Traduttore, traditore: An act of translation is always an act of betrayal.
1828. Robin Swift, orphaned by cholera in Canton, is brought to London by the mysterious Professor Lovell. There, he trains for years in Latin, Ancient Greek, and Chinese, all in preparation for the day he’ll enroll in Oxford University’s prestigious Royal Institute of Translation — also known as Babel.
Babel is the world’s center of translation and, more importantly, of silver-working: the art of manifesting the meaning lost in translation through enchanted silver bars, to magical effect. Silver-working has made the British Empire unparalleled in power, and Babel’s research in foreign languages serves the Empire’s quest to colonize everything it encounters.
Oxford, the city of dreaming spires, is a fairytale for Robin; a utopia dedicated to the pursuit of knowledge. But knowledge serves power, and for Robin, a Chinese boy raised in Britain, serving Babel inevitably means betraying his motherland. As his studies progress Robin finds himself caught between Babel and the shadowy Hermes Society, an organization dedicated to sabotaging the silver-working that supports imperial expansion. When Britain pursues an unjust war with China over silver and opium, Robin must decide: Can powerful institutions be changed from within, or does revolution always require violence? What is he willing to sacrifice to bring Babel down?
Babel — a thematic response to The Secret History and a tonal response to Jonathan Strange & Mr. Norrell — grapples with student revolutions, colonial resistance, and the use of translation as a tool of empire.
I received a copy of this book from NetGalley. All thoughts are my own.
Oh Babel, my most hyped book of 2022. There were no let downs here, only an overwhelming build of dark academia intensity until that incredible incredible finale. For any dark academia fans, this is an absolute must read.
I write this review long after I initially read the book, and I read the book amidst a Covid fever, so my recollection of the plot itself is lacking. Yet while I don’t remember details, I can say that this is truly a story that builds and builds, with no intention of every letting the reader go. Babel is set in an alt-history Britain in the years upcoming to the Opium Wars, and Oxford has slowly learned that to keep expanding their translation-fueled dominance over the country, and the rest of the world, new languages must be brought in. And thus begins a colonization of a different sort, where a country and culture’s own language is used against them in subjugation, fueled by children taken old enough to remember their first life, and young enough to never wish to return.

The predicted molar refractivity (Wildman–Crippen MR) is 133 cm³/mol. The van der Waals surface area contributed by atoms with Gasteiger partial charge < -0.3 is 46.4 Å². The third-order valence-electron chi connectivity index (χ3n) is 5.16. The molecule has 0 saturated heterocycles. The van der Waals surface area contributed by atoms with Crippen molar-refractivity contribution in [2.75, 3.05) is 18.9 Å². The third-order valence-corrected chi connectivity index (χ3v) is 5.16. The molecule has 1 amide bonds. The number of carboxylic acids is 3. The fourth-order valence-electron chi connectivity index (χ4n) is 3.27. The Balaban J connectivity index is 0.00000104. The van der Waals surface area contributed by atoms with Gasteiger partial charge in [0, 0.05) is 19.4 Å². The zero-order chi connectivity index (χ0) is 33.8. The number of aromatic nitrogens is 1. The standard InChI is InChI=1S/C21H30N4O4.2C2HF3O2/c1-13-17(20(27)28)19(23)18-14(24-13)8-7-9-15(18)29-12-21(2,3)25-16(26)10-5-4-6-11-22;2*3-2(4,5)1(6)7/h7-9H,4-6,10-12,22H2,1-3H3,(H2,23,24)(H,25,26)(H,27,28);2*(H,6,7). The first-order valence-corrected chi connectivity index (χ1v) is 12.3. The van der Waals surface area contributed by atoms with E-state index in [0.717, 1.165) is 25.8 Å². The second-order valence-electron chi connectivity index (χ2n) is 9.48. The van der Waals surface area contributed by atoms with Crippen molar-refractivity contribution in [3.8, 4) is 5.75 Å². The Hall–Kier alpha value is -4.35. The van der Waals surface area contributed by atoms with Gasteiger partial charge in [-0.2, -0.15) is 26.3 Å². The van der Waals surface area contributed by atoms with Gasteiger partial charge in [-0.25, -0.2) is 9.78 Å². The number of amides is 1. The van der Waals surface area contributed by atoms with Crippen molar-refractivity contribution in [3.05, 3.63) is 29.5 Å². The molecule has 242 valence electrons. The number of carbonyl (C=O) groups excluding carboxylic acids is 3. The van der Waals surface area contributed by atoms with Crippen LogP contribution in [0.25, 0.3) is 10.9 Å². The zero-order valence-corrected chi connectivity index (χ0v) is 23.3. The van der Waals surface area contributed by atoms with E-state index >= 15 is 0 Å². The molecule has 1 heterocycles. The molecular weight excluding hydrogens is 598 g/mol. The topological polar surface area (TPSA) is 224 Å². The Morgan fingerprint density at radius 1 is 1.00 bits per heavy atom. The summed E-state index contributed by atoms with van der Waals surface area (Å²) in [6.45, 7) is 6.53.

Or at least, that’s Oxford’s goal. In truth, our main cast of Robin, of Chinese descent, Ramiz, of Indian descent, Victoire, Haitian Creole, are not as willing to let go of their past lives as expected. One of the strongest themes, naturally, in this book is colonization in every form of the word, but the one that resonated with me the most as a 2nd-gen Chinese-American was the experience of navigating a country and culture that you can’t quite call your own, amongst people who look nothing like you. Because while their classes at Oxford are ripe with diversity, Robin and his cohort must still navigate the larger world, and that world isn’t always friendly.
I must admit, the only RF Kuang work I read was Poppy War, about a month or two after publication. I don’t have the greatest recollection of the book, aside from Rin’s everburning rage (good) and frustratingly modern-feeling writing (bad). Kuang has leveled up since. It makes sense that a story about the particular usage of words would have such rich, academically oriented prose to match. Kuang is able to build up the emotions, in particular Robin’s growing rage, in such a slow-burning, subtle way that when certain plot events happen and characters begin to snap, it’s the only logical conclusion.
I often gripe that books marketed with the Dark Academia label doesn’t have enough focus on the academia side (no, cramming to pass a highschool class doesn’t count). For me, Dark Academia has to have an emphasis on the academic field of choice. It’s about the unhealthy hyperfocus on a chosen specialty, the slow spiral to insanity and the ever-growing disconnect from reality in pursuit of that One Topic. In Babel, that looming rabbit hole descent is ever-present and Kuang truly makes it known. Especially in the first half where the academic naivety was yet to be broken, the character’s hyperfocus on the translation, on their language of choice, was one of my favorite parts to read. Also a shoutout to the heavy useage of footnotes, always a fan.
Overall, I rate this book a 5/5. Is it perfect? No. Kuang tends to be heavy handed at ensuring the messaging of certain themes gets across, but this is perhaps the one time it works without ruining the story. But overall, the usage of translation as a magic system, the unrelenting dissection of English colonialism, and the emotional rollercoaster Babel will take you on makes it truly a masterpiece.
r/Fantasy 2022-23 Bingo Squares:
- Historical SFF
- Standalone (hard mode)
- Revolutions and Rebellions
- Author Uses Initial
- Published in 2022
- BIPOC Author
- Features Biological Family Ties